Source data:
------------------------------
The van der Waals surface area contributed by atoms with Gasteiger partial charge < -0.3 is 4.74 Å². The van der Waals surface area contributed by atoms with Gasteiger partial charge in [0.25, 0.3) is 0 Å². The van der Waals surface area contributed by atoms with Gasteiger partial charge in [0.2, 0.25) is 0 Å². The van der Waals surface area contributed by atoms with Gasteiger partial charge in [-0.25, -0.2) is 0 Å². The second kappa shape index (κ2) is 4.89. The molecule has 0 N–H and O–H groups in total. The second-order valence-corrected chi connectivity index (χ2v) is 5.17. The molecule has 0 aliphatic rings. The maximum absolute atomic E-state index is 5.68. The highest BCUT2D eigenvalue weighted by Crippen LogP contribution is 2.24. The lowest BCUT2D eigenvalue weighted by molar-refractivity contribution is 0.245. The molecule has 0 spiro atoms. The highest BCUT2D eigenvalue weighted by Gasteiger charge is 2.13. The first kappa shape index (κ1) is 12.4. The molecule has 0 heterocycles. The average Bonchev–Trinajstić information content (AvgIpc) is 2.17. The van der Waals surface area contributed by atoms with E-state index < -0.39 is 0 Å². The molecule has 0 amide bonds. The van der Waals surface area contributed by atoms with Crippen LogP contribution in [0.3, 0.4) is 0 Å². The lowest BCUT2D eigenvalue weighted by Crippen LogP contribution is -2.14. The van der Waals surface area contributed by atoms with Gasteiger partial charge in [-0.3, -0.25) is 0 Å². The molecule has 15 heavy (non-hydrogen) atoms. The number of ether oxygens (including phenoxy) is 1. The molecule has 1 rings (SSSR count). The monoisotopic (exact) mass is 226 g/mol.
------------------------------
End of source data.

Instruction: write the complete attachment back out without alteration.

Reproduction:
The van der Waals surface area contributed by atoms with Gasteiger partial charge < -0.3 is 4.74 Å². The van der Waals surface area contributed by atoms with Gasteiger partial charge in [0.25, 0.3) is 0 Å². The van der Waals surface area contributed by atoms with Gasteiger partial charge in [0.2, 0.25) is 0 Å². The van der Waals surface area contributed by atoms with Gasteiger partial charge in [-0.25, -0.2) is 0 Å². The second kappa shape index (κ2) is 4.89. The molecule has 0 N–H and O–H groups in total. The second-order valence-corrected chi connectivity index (χ2v) is 5.17. The molecule has 0 aliphatic rings. The maximum absolute atomic E-state index is 5.68. The highest BCUT2D eigenvalue weighted by Crippen LogP contribution is 2.24. The lowest BCUT2D eigenvalue weighted by molar-refractivity contribution is 0.245. The molecule has 0 spiro atoms. The highest BCUT2D eigenvalue weighted by Gasteiger charge is 2.13. The first kappa shape index (κ1) is 12.4. The molecule has 0 heterocycles. The average Bonchev–Trinajstić information content (AvgIpc) is 2.17. The van der Waals surface area contributed by atoms with E-state index < -0.39 is 0 Å². The molecule has 0 amide bonds. The van der Waals surface area contributed by atoms with Crippen LogP contribution in [0.3, 0.4) is 0 Å². The lowest BCUT2D eigenvalue weighted by Crippen LogP contribution is -2.14. The van der Waals surface area contributed by atoms with Gasteiger partial charge in [-0.3, -0.25) is 0 Å². The molecule has 15 heavy (non-hydrogen) atoms. The number of ether oxygens (including phenoxy) is 1. The molecule has 1 rings (SSSR count). The monoisotopic (exact) mass is 226 g/mol.